which industries first?
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Philip Sutton
Director, Policy and Strategy
Green Innovations Inc.
Tel & fax: +61 3 9486 4799

Revised 4th August 1998 - Version 1.b.w:i

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by Philip Sutton.

People often ask "which industries should we start our sustainability work with?". One person nominated the aluminium industry because it had played a very negative role in the recent climate change negotiations and because it is possible to envisage a restructured aluminium industry playing a continuing role in a sustainable economy. Are these sufficient reasons to focus our sustainability-promoting efforts on this industry?

I think we need to have a multi-pronged approach to transforming industry based on the following three strategies of:

  • engaging the potentially big winners in the new paradigm of the sustainable economy
  • encouraging strategic defections
  • providing structural adjustment support to the losers.

    In Australia at least, we spend almost all our time trying to talk environmental destroyers into being green. This makes sense when the only approach to greening is to encourage companies to reduce their own negative impacts. But we also want companies to to think more widely and to do whatever is needed to help society to be sustainable.

    The 'reduce-negative-impacts' approach runs the risk of leaving the industrial structure relatively unchanged. To achieve ecological and social sustainability however we need to seriously pursue the creation of:

  • a dematerialised economy
  • a closed-cycle economy
  • an ultra-land-efficient economy (to create space for major habitat restoration
  • a lower population economy.

    This involves a big paradigm shift and the future dominant industries will almost certainly be very different from the current ones. Since we want to encourage the structural shift of the economy to the new pattern we should be spending a lot of time identifying the winners and the new opportunities. We then need to activate the elements in the current economy that can take on the new opportunities most effectively. Then, to quote Peter Ellyard, we can create vested interests in the 'sustainable future' that can do battle with the vested interests in the 'unsustainable present'.

    If we follow this strategy we should be spending a lot of time talking to service industries and the information industries, even more so than the remedial industries like pollution control, recycling and bush restoration. That is not to say the remedial industries are not important. They are important. But they, like the mining and agricultural industries, will never be more than a small percent of the economy. The mega-winners of the future will be the service and info companies that deliver high (and growing?) living standards for all while creating the dematerialised, closed-cycle, land-efficient economy.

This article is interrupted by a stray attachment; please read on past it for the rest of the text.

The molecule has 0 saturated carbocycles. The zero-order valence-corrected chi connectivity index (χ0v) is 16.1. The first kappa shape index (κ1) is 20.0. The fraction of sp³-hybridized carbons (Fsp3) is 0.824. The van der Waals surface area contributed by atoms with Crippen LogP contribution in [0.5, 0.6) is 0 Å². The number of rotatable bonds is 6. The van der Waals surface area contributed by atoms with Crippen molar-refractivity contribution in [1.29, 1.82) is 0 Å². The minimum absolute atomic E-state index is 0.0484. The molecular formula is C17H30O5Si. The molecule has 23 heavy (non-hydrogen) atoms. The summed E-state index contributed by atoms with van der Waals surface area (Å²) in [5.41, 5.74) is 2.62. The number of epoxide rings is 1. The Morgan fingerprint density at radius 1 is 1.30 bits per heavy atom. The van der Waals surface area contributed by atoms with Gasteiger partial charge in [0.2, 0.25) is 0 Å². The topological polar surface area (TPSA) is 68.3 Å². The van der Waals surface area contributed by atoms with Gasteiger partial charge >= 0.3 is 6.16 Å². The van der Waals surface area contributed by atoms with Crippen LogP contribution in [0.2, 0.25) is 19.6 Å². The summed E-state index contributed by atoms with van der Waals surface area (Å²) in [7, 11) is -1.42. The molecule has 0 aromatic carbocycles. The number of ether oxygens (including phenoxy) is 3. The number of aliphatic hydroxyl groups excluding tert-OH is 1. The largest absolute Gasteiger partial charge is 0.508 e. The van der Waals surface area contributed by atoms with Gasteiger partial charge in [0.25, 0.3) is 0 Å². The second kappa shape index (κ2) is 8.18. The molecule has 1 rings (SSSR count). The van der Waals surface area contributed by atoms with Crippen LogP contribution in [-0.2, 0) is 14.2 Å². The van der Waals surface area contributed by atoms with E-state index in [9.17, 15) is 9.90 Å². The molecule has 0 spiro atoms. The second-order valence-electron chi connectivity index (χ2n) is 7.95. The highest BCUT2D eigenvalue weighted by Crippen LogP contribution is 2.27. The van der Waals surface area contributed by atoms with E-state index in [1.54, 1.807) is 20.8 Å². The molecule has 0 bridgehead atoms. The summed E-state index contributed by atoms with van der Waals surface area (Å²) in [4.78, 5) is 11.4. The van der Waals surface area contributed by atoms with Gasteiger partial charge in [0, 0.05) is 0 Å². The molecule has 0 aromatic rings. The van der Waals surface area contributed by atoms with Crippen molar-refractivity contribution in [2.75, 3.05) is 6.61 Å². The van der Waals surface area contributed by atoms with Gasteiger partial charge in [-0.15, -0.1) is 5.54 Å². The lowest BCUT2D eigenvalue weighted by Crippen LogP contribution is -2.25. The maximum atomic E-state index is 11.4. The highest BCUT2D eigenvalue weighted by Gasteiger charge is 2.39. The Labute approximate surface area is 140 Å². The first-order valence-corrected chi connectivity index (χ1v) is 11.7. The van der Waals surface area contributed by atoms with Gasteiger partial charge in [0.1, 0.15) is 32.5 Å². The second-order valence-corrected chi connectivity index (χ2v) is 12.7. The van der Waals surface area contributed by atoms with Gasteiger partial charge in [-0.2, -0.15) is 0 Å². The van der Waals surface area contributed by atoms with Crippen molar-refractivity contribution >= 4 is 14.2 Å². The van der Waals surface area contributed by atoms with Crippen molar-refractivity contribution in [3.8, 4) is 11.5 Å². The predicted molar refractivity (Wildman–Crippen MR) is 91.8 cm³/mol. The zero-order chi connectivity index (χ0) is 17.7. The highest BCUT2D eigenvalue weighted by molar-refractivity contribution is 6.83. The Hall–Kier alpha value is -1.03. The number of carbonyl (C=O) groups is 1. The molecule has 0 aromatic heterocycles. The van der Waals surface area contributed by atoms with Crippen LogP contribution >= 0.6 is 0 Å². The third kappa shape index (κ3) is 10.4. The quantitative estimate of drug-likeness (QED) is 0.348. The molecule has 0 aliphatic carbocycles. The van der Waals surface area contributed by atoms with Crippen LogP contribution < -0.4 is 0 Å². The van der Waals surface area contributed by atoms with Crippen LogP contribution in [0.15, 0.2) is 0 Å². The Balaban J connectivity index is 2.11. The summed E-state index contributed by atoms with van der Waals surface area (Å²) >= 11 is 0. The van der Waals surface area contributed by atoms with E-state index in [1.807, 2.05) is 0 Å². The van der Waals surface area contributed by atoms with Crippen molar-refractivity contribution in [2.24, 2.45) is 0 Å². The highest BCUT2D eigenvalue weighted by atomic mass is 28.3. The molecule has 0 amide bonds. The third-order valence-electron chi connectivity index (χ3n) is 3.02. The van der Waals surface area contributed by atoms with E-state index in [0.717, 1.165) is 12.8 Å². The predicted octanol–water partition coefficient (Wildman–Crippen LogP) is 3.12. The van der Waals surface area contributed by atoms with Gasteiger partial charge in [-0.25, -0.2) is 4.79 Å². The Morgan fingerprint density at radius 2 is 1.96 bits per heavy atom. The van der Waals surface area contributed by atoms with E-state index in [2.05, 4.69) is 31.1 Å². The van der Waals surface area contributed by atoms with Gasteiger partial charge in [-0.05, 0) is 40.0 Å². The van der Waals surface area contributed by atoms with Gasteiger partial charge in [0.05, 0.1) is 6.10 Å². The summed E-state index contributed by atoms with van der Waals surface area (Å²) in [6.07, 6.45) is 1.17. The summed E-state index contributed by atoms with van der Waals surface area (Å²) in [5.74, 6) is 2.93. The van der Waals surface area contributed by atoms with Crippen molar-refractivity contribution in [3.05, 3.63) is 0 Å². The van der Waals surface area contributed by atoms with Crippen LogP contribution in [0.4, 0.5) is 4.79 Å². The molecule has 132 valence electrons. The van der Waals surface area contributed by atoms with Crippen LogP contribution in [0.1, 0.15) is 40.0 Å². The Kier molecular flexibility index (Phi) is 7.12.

The next strategy is to work with industries where strategic defections from the camp of the vested interests in the unsustainable present are possible. The work by the Rocky Mountain Institute to get the hypercar onto the market, and to get first BP and then Shell to defect from the 'climate change is no problem' lobby group are powerful examples of this strategy in action. The advantage of this sort of shift is that it shakes up and significantly erodes the political power of the group of vested interests in the 'unsustainable present'.

    However, because the defectors come from the dominant industries in the old industrial structure they will most often be reluctant to shift paradigms altogether and so if we rely upon this strategy alone there is a big risk that the needed industrial restructuring will get stuck halfway. I think the problems with Monsanto illustrate this phenomenon very graphically.

    It is therefore essential to complement the "encourage strategic defections" strategy with big efforts to "engage the potentially big winners in the new paradigm of the sustainable economy".

    The final strategy is to "provide structural adjustment support to the losers". The rise of 'surly politics', exemplified in Australia by the Hanson phenomenon, shows what happens if major change is not accompanied by consideration for the losers. This sort of structural adjustment usually requires significant expenditures and government involvement is essential. It is also essential to keep in mind that the key requirement of structural adjustment is to look after the affected people. The interests of the affected firms should come second. It is not necessarily a disaster if an obsolete firm that cannot find a future in the sustainable economy goes into liquidation, but it is a calamity if people dependent on obsolete firms suffer. Care needs to be taken to avoid obsolete firms creating an effective political coalition to fight the needed changes. Structural adjustment assistance can play a very important role here too including assistance to firms to help them find a transformation path into the new economy.

    So what does that mean in relation to the aluminium industry? I think this industry falls into the category of those theoretically capable of being strategic defectors. So they are worth working with provided we put in enough effort, early enough, to "engage the potentially big winners in the new paradigm of the sustainable economy".

    But before we can do the latter we have to imagine what the winning areas will be on the way to and in a sustainable economy.

    Last modified: 4 August 1998

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